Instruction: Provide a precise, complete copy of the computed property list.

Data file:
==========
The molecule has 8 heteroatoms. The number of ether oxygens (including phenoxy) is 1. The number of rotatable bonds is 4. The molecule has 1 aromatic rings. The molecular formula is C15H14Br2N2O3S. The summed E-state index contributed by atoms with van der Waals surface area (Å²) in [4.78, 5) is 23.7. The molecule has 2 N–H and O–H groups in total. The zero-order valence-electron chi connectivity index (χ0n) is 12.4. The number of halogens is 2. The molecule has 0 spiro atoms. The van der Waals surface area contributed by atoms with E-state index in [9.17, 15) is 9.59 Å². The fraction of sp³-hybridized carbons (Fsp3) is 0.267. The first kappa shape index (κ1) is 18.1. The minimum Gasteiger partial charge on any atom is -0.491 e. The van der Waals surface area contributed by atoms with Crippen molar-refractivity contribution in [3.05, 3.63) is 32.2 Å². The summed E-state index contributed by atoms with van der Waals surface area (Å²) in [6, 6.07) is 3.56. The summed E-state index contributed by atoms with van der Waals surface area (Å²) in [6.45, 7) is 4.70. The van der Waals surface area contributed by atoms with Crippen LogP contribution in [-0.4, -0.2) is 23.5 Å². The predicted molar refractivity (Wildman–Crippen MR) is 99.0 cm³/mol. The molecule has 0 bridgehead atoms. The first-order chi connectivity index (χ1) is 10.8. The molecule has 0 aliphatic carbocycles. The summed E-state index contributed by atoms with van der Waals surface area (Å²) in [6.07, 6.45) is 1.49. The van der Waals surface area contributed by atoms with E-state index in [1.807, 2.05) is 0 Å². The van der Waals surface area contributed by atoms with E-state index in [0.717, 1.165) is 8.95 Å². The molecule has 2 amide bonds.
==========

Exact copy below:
The molecule has 8 heteroatoms. The number of ether oxygens (including phenoxy) is 1. The number of rotatable bonds is 4. The molecule has 1 aromatic rings. The molecular formula is C15H14Br2N2O3S. The summed E-state index contributed by atoms with van der Waals surface area (Å²) in [4.78, 5) is 23.7. The molecule has 2 N–H and O–H groups in total. The zero-order valence-electron chi connectivity index (χ0n) is 12.4. The number of halogens is 2. The molecule has 0 spiro atoms. The van der Waals surface area contributed by atoms with E-state index in [9.17, 15) is 9.59 Å². The fraction of sp³-hybridized carbons (Fsp3) is 0.267. The first kappa shape index (κ1) is 18.1. The minimum Gasteiger partial charge on any atom is -0.491 e. The van der Waals surface area contributed by atoms with Crippen molar-refractivity contribution in [3.05, 3.63) is 32.2 Å². The summed E-state index contributed by atoms with van der Waals surface area (Å²) in [6, 6.07) is 3.56. The summed E-state index contributed by atoms with van der Waals surface area (Å²) in [6.45, 7) is 4.70. The van der Waals surface area contributed by atoms with Crippen LogP contribution in [-0.4, -0.2) is 23.5 Å². The predicted molar refractivity (Wildman–Crippen MR) is 99.0 cm³/mol. The molecule has 0 bridgehead atoms. The first-order chi connectivity index (χ1) is 10.8. The molecule has 0 aliphatic carbocycles. The summed E-state index contributed by atoms with van der Waals surface area (Å²) in [6.07, 6.45) is 1.49. The van der Waals surface area contributed by atoms with E-state index in [1.807, 2.05) is 0 Å². The van der Waals surface area contributed by atoms with E-state index in [0.717, 1.165) is 8.95 Å². The molecule has 2 amide bonds.